Rio is not standing still, it must be said, but its expansion plans have been subject to revisions this year. The greenfield Koodaidari Phase 1 began pre-strip in August 2019. This mine could eventually produce 40 Mn T a year of iron ore. But in August 2020 it was delayed as Rio warned that production costs were under pressure from Covid. The first iron ore shipments have been rescheduled from late 2021 to early 2022. In November 2020, its airport officially opened – eventually it will handle more than 600 workers a day in aircraft like Boeing 737 and Airbus 320.
Rio is 53% owner of the Robe River mine and operates two mines there, Mesa A and Mesa J. Mitsui Iron Ore owns 33% and Nippon Steel Australia owns 14%. The mines produce about 30 Mn T a year, half their peak output. The Robe Valley expansion project is focused on the Mesa B, C and H deposits, following an October 2019 agreement on an A$ 1.55 Bn investment. The total expected iron ore reserves are around 370 Mn T. Construction is has begun in 2020 and first shipments are expected in 2021. If the mines were exhausted over 20 years, then production could be around 19 Mn T a year.
Even before recent difficulties over the demolition of ancestral sites in Australia, Rio had not published any significant expansion plans. The main beneficiary may be Fortescue Metals Group (FMG) which just announced a 5% year on year increase in output for the quarter to the end of September to 44.3 Mn T. FMG also announced it had received approval to increase its licensed output through Herb Elliott facility at Port Hedland from 175 Mn T to 210 Mn T a year “on a staged basis.” As FMG brings Eliwana onstream with plant commissioning in December 2020, it will need the extra shipping capacity. Eliwana could produce 170 Mn T annually over 20 years, once it is operating at full capacity.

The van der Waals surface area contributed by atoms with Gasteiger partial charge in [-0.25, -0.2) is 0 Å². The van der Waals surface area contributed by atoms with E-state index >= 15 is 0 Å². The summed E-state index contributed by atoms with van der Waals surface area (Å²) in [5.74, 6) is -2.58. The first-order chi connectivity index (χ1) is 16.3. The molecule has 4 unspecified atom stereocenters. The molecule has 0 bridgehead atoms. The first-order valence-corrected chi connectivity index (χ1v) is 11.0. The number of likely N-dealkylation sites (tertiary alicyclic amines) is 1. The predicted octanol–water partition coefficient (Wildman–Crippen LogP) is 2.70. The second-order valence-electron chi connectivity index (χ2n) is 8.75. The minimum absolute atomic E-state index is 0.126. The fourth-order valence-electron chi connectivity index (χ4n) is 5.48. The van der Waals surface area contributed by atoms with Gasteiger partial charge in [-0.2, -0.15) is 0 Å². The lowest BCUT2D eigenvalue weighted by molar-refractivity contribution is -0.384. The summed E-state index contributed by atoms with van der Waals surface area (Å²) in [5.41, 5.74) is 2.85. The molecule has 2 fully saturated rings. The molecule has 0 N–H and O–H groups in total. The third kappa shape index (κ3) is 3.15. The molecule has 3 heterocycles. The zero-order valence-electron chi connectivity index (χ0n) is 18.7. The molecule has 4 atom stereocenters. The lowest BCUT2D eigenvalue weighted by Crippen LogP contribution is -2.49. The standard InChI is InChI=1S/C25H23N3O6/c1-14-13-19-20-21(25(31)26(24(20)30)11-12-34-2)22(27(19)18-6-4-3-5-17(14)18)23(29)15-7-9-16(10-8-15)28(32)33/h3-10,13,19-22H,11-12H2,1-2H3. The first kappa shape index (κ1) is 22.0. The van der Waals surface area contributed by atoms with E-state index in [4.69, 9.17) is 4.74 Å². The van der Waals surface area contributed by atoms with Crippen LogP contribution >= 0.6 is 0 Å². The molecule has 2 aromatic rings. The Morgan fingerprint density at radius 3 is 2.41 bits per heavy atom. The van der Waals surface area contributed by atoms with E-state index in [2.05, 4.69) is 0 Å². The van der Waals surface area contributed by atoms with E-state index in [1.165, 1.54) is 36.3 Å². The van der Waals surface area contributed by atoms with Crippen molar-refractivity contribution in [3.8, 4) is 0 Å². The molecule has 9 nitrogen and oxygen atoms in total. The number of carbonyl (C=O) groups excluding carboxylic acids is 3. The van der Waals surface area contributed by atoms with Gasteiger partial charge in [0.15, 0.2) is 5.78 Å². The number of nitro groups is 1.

FMG has also announced that its Iron Bridge mine project (31% held by Formosa Steel and 69% by FMG) is reported to be 85% complete with over contract sales of its output heading for 80 % by the end of 2020. Iron Bridge will ship its first ore in H1 2022 if the project continues on schedule. The deposit is estimated at 716 Mn T of 67% Fe content iron ore. With extraction over a twenty year period, output could be around 35 to 36 Mn T a year.
To top off a good quarter, FMG has reportedly signed 12 new agreements worth as much as USD 4 Bn with Chinese steel mills while attending the China International Import Expo, including a new long-term deal with its shareholder and long-term customer Hunan Valin Iron and Steel Group co. FMG’s CEO Elizabeth Gaines told reporters that, “Since the company’s inception, Fortescue has built enduring relationships with our stakeholders in China. Our engagement extends beyond iron ore supply to longstanding customer relations, procurement and financing arrangements as well as academic, policy and social linkages.” She is emphasising the relationship but also the risk, and one might read her words as aimed at the Australian government as much as at shareholders.
So before everyone starts to worry about a new trade war in the Pacific, let’s focus on the reality: China’s coal import demand is falling after around 15 years of being a regular importer. But its iron ore demand remains significant, as does its investment in Australian iron ore. So from a shipping perspective, this is a bit ‘swings and roundabouts’ – lose on one, gain on the other.